High School Special Education Teachers' Use Of Positive Behavior Supports: Effects of a Behavior Prompting Routine on Specific Praise Rates

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Stuckey, Adrienne
Class-wide behavior prompting; Positive behavior support; Behavior specific praise; High school; High-incidence disabilities; Special education
thesis / dissertation description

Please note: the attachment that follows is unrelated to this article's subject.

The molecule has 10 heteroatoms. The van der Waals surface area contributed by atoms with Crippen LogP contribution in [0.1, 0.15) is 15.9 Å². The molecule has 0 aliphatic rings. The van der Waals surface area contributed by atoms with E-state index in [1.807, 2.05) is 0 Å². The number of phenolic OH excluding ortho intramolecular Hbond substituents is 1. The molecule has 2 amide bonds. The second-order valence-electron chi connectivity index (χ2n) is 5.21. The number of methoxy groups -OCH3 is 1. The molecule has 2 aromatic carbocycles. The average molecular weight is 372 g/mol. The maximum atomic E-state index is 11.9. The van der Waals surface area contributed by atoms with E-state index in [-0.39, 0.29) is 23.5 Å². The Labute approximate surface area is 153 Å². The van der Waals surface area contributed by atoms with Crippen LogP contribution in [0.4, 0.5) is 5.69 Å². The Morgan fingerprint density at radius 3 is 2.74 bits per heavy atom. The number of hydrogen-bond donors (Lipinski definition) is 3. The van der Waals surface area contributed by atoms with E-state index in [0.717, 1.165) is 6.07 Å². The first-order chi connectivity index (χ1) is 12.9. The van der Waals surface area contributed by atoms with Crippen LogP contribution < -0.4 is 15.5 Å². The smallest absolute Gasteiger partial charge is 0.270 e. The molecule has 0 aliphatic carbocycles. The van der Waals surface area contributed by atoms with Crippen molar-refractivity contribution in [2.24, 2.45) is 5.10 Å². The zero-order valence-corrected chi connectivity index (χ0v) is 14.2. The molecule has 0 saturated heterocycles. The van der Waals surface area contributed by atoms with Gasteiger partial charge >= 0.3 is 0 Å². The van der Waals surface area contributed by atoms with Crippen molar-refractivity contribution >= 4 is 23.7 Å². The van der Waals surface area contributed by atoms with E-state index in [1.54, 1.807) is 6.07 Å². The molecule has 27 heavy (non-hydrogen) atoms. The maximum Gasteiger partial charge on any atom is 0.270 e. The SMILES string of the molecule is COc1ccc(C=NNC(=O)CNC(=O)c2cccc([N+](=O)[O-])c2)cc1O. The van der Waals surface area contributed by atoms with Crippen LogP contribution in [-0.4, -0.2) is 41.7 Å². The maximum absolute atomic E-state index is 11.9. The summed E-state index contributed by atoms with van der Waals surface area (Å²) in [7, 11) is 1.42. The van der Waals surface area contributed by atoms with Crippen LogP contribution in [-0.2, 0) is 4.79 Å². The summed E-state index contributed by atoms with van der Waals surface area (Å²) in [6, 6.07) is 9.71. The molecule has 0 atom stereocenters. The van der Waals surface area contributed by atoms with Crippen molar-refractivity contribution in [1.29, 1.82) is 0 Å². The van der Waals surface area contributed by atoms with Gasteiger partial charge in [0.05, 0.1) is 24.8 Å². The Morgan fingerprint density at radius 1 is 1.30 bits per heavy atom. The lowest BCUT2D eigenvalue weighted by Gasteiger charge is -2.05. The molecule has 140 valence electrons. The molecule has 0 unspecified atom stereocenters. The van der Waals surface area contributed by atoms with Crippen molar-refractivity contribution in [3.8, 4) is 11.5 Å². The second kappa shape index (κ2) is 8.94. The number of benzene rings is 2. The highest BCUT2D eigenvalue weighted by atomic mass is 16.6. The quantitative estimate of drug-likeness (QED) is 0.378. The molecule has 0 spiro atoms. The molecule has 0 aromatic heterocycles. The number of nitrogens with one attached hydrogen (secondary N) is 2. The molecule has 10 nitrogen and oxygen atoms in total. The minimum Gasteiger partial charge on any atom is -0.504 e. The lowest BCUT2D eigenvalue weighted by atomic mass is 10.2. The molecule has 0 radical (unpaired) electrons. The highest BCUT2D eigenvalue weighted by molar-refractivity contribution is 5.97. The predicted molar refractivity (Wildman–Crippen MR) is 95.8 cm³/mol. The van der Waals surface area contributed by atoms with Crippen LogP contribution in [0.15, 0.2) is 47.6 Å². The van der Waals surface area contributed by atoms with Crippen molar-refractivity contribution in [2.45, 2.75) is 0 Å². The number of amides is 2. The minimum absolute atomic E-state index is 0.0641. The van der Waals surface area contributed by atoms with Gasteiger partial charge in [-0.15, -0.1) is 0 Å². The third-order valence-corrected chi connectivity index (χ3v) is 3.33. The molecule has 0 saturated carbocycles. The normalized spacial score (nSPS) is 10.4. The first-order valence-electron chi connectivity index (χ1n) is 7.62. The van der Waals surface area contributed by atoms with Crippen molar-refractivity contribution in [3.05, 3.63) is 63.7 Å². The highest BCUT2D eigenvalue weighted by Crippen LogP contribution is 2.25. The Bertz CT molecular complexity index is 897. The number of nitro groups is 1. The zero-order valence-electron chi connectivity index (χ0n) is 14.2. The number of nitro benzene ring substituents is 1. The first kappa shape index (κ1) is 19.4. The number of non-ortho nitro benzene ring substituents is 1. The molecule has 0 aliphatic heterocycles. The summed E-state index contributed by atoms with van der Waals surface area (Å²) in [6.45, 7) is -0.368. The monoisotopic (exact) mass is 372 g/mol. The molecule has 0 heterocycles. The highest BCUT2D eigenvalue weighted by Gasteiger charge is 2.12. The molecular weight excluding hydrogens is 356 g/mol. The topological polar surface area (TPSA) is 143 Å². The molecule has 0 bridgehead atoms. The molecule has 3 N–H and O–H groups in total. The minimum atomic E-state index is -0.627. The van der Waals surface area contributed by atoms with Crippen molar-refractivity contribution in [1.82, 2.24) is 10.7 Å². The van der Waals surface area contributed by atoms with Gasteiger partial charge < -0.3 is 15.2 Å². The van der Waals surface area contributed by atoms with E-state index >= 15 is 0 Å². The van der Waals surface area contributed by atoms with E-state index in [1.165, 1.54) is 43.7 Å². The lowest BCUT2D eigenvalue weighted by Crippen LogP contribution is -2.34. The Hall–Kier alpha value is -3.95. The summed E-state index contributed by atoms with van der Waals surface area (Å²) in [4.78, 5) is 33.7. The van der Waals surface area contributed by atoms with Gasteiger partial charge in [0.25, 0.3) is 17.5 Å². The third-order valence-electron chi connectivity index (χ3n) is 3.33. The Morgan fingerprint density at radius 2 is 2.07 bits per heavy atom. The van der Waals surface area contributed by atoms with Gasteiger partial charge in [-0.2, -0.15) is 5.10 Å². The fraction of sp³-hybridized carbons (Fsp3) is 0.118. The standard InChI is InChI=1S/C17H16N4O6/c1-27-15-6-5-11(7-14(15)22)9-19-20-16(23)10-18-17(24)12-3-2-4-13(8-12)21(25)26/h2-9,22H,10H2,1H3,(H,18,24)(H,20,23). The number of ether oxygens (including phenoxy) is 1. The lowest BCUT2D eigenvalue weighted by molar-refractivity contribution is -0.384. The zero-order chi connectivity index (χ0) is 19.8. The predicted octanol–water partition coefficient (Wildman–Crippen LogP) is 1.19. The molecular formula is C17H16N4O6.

Teaching class-wide behavior expectations and using specific praise (SP) are common components of positive behavior supports and are considered light behavior management strategies that teachers are likely to find acceptable to implement because they require little time or materials (McNamara, 1984; Oswald, Safran, & Johanson, 2005). SP consists of approval statements that directly describe desirable behavior students have carried out (Brophy, 1981). This contrasts with non-specific, or general praise, which consists of approval statements that lack a specific description of student behavior (Sutherland, Wehby, & Copeland, 2000). A two-fold systematic review of the literature was conducted to locate all relevant studies of interventions to increase teacher SP use in high schools and the effects of interventions involving frequent class wide pre-correction, pre-teaching, or prompting for classroom behavior expectations or rules for any grade level. As a result of this literature review, the current study was implemented. Using a multiple baseline/multiple probe design, this study examined the impact of three high school special education resource teachers’ use of a class-wide behavior prompting routine on their SP delivery during the lesson. Teachers were taught to implement a daily routine of reminding their students of the behavior expectations immediately prior to the beginning of the lesson. Classes were observed for 30 minutes following delivery of the prompting routine. Outcomes were measured using frequency counts of teacher praise statements, their contents were analyzed, and counts were converted to rates of SP statements per 30 minutes. Results indicated there was not a functional relation between teacher use of the behavior prompting routine and SP rates for any of the participants. Baseline mean rates of SP across teachers ranged from 0-2.17 per 30 minutes, and intervention mean rates of SP across teachers ranged from 1.77-4.60 per 30 minutes. Maintenance probe observations were conducted for two of the teachers, resulting in 4 and 7 SP. Teacher and student perceptions of the acceptability of the behavior prompting routine and SP were measured using a social validity survey following the intervention. Implications of the results for teacher professional development and future research are discussed.